Unfortunately this year will not bring good tidings for the thousands of Australian tenants trapped on the rental roundabout.
BY MICHAEL YARDNEY
Rising interest rates and the ever increasing cost of living are making it virtually impossible to penetrate the housing affordability barrier for would-be first homebuyers who face a double dilemma: the difficult task of trying to save a deposit while paying for groceries, utilities and the weekly rent; and the increasing cost of home ownership.
And things are set to get worse with already low vacancy rates set to remain tight throughout 2011.
Latest figures from SQM Research reveal that national vacancy rates for December last year were sitting at 2.2 per cent – a slight increase on the two per cent recorded for the same time in 2009. Of all the capital cities, Melbourne tenants are seemingly in the best position, with the December vacancy rate at 3.6 per cent, while Canberra had the tightest market at only 0.9 per cent. Hobart, Adelaide, Perth and Sydney vacancy rates all came in under two per cent, at 1.3 per cent, 1.4 per cent, 1.5 per cent and 1.7 per cent respectively and Brisbane and Darwin both recorded vacancies at 2.8 per cent.
Head of SQM Research Louis Christopher says that although the Sydney and Perth markets have experienced a slight easing in vacancy rates from those recorded for 2009, this is most likely a short term reprieve. He predicts things will get tougher for tenants in most capital cities during 2011, as the number of rentals remaining vacant for three weeks or more decreases.
The only city which will perhaps prove more tenant friendly in terms of available properties is Melbourne, where a glut of new apartment stock began hitting the market late last year and more developments are expected to come online over the next 12 months.
As a result, Christopher says it’s unlikely rents will rise by much more than one to two per cent – if at all – in the Victorian capital, where vacancies are already over three per cent.
"Between three to four per cent, it’s a market in equilibrium. At over four per cent it starts to become an oversupplied market," he says. While this is good news for tenants, Melbourne landlords will not be so happy about the city’s current saturation of rental stock and Christopher’s forecast of minimal or zero rental increases over the next 12 months. Of course this situation will turn around as demand for accommodation continues to rise in Australia’s ‘most livable city’ and the current apartment oversupply is absorbed. Nationally, Christopher says rents could rise by three to five per cent for 2011, while Sydney tenants could be hit with a minimum increase of five per cent, with rents potentially soaring by as much as nine per cent.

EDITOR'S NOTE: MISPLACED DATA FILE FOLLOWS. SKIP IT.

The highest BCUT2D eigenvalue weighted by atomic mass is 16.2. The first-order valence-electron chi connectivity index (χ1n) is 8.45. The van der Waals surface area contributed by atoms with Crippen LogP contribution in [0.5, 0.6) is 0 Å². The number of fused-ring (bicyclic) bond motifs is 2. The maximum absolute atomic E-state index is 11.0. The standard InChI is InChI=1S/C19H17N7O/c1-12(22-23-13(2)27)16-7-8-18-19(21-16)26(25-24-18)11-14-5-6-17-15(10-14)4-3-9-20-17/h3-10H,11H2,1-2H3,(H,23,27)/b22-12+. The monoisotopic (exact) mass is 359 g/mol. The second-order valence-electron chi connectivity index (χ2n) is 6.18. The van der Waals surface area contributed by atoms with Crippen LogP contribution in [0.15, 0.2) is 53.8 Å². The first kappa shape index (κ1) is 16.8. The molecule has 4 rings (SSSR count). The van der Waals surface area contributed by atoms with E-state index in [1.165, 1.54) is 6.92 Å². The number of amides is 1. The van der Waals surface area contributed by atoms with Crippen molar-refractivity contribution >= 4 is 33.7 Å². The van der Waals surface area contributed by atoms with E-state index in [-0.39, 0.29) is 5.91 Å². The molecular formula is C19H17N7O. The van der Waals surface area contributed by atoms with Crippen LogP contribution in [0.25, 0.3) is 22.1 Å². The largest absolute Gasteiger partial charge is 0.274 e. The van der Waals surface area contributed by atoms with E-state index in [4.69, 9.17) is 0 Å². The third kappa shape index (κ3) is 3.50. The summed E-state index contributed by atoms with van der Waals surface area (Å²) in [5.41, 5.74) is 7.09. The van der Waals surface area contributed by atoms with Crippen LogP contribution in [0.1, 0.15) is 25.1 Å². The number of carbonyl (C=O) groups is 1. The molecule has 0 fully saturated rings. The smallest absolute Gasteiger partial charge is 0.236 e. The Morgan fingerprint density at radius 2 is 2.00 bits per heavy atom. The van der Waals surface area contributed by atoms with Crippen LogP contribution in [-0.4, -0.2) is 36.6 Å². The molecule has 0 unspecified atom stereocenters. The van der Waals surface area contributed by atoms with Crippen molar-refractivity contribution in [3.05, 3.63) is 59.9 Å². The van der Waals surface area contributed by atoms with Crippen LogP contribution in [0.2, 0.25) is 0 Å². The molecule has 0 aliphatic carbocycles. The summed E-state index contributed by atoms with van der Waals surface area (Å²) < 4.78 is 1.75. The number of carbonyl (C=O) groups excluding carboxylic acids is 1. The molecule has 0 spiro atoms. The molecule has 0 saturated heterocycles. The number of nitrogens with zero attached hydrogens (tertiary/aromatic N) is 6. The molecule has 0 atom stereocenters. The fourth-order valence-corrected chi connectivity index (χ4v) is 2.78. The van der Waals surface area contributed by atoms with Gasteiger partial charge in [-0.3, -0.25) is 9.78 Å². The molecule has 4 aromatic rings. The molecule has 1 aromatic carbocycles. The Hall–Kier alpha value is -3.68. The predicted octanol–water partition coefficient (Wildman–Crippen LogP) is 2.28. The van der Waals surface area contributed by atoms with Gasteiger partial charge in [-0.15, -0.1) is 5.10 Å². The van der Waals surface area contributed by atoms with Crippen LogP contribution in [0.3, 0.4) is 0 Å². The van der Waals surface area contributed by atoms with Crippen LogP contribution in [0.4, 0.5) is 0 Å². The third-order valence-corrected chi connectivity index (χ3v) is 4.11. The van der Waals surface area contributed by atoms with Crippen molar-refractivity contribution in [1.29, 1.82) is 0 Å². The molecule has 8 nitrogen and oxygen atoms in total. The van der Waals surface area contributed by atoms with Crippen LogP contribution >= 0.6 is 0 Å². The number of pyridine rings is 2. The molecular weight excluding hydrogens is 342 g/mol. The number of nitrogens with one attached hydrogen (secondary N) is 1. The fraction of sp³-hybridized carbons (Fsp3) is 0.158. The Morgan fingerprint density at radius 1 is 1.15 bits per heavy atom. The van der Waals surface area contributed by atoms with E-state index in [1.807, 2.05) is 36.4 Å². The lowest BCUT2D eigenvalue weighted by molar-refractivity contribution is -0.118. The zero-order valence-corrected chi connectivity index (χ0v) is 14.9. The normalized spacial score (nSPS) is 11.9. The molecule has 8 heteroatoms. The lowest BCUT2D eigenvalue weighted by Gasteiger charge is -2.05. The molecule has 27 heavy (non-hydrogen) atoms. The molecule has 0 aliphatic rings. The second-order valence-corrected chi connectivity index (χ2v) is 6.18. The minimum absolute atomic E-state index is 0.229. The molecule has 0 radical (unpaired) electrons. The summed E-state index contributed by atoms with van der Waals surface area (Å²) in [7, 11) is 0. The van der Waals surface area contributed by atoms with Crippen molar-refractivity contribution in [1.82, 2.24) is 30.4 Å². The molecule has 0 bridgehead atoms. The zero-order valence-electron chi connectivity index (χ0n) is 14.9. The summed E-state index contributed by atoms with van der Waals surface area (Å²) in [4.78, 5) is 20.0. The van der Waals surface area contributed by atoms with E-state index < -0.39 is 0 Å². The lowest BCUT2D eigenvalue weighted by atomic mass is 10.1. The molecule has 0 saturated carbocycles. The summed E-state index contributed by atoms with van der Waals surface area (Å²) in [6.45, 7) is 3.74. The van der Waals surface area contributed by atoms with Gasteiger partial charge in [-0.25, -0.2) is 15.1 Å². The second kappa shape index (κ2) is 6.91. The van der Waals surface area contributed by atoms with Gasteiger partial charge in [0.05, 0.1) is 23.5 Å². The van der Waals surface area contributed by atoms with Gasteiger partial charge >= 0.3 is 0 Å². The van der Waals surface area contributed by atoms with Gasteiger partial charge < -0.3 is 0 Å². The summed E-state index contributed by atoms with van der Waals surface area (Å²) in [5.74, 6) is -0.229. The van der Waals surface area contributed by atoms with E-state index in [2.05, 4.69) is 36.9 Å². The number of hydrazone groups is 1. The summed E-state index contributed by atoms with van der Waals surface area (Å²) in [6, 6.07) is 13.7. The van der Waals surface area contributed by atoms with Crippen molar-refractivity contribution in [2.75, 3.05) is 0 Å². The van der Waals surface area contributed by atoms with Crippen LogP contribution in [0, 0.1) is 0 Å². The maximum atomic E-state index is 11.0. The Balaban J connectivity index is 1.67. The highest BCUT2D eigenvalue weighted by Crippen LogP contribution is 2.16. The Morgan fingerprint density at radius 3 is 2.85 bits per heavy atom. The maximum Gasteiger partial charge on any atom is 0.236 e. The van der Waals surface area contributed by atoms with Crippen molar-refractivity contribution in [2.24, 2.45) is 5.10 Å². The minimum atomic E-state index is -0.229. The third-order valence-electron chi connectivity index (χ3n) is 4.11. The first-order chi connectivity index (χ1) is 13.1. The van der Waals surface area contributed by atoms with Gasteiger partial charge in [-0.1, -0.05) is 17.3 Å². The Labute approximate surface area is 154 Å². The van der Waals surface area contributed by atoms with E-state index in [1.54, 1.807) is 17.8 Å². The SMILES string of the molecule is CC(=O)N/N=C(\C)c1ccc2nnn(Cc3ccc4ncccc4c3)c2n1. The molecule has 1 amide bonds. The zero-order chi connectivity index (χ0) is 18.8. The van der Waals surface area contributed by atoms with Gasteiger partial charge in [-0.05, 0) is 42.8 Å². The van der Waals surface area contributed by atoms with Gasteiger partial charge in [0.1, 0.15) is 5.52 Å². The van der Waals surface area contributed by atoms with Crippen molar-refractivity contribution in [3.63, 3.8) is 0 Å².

Christopher says a lot of tenants are now seeking more affordable accommodation in the outer suburbs of our capital cities.
"Since we do have a bit of an affordability problem … many would-be first homebuyers are renting out an affordable location first so they can save, so they’re moving out to the outer ring to rent," he says.
There’s no doubt that many potential first homebuyers will be waiting to see what happens with interest rates as we progress through 2011 before jumping into the property market. And while this will continue to make competition for rental properties tougher on tenants, it does spell good news for investors, who can look forward to increasing yields.
At this stage of the property cycle, when capital growth is slower, rising rents will in turn boost total investment returns and make life easier for property investors who are facing increasing monthly mortgage repayments. The key is to make sure your property management team is proactive when it comes to reviewing rises in your local rental market that you can benefit from.
Michael Yardney is the director of Metropole Property Investment Strategists, a best-selling author and one of Australia’s leading experts in wealth creation through property. Subscribe to his e-magazine at www.propertyupdate.com.au. For more information about Michael visit www.metropole.com.au.